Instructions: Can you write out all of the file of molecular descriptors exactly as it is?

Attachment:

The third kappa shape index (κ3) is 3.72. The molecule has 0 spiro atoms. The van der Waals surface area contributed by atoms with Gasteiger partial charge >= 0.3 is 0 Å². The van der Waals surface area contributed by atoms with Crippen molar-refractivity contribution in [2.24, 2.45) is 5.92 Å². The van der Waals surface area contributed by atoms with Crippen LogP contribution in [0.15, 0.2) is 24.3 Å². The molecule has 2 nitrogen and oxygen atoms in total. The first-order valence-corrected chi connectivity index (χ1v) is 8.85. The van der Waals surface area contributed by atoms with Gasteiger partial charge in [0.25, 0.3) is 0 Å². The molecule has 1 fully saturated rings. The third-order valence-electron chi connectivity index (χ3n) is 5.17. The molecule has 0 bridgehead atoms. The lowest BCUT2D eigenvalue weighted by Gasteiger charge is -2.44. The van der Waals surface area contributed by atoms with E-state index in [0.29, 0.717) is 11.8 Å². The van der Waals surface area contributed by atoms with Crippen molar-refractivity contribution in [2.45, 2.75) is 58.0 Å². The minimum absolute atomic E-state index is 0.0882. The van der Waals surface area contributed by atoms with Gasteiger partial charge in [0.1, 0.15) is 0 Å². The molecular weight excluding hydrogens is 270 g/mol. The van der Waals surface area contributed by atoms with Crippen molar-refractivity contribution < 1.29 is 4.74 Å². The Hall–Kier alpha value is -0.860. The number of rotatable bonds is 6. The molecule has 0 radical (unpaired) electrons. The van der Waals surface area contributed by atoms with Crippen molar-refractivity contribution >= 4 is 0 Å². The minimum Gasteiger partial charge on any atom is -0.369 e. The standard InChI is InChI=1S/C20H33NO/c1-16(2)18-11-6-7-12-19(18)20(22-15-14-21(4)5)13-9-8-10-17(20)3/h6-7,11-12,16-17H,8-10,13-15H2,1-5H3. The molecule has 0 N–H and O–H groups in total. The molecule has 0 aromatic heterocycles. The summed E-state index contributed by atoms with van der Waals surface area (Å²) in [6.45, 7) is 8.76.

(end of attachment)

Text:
The third kappa shape index (κ3) is 3.72. The molecule has 0 spiro atoms. The van der Waals surface area contributed by atoms with Gasteiger partial charge >= 0.3 is 0 Å². The van der Waals surface area contributed by atoms with Crippen molar-refractivity contribution in [2.24, 2.45) is 5.92 Å². The van der Waals surface area contributed by atoms with Crippen LogP contribution in [0.15, 0.2) is 24.3 Å². The molecule has 2 nitrogen and oxygen atoms in total. The first-order valence-corrected chi connectivity index (χ1v) is 8.85. The van der Waals surface area contributed by atoms with Gasteiger partial charge in [0.25, 0.3) is 0 Å². The molecule has 1 fully saturated rings. The third-order valence-electron chi connectivity index (χ3n) is 5.17. The molecule has 0 bridgehead atoms. The lowest BCUT2D eigenvalue weighted by Gasteiger charge is -2.44. The van der Waals surface area contributed by atoms with E-state index in [0.29, 0.717) is 11.8 Å². The van der Waals surface area contributed by atoms with Crippen molar-refractivity contribution in [2.45, 2.75) is 58.0 Å². The minimum absolute atomic E-state index is 0.0882. The van der Waals surface area contributed by atoms with Gasteiger partial charge in [0.1, 0.15) is 0 Å². The molecular weight excluding hydrogens is 270 g/mol. The van der Waals surface area contributed by atoms with Crippen molar-refractivity contribution < 1.29 is 4.74 Å². The Hall–Kier alpha value is -0.860. The number of rotatable bonds is 6. The molecule has 0 radical (unpaired) electrons. The van der Waals surface area contributed by atoms with Crippen molar-refractivity contribution >= 4 is 0 Å². The minimum Gasteiger partial charge on any atom is -0.369 e. The standard InChI is InChI=1S/C20H33NO/c1-16(2)18-11-6-7-12-19(18)20(22-15-14-21(4)5)13-9-8-10-17(20)3/h6-7,11-12,16-17H,8-10,13-15H2,1-5H3. The molecule has 0 N–H and O–H groups in total. The molecule has 0 aromatic heterocycles. The summed E-state index contributed by atoms with van der Waals surface area (Å²) in [6.45, 7) is 8.76.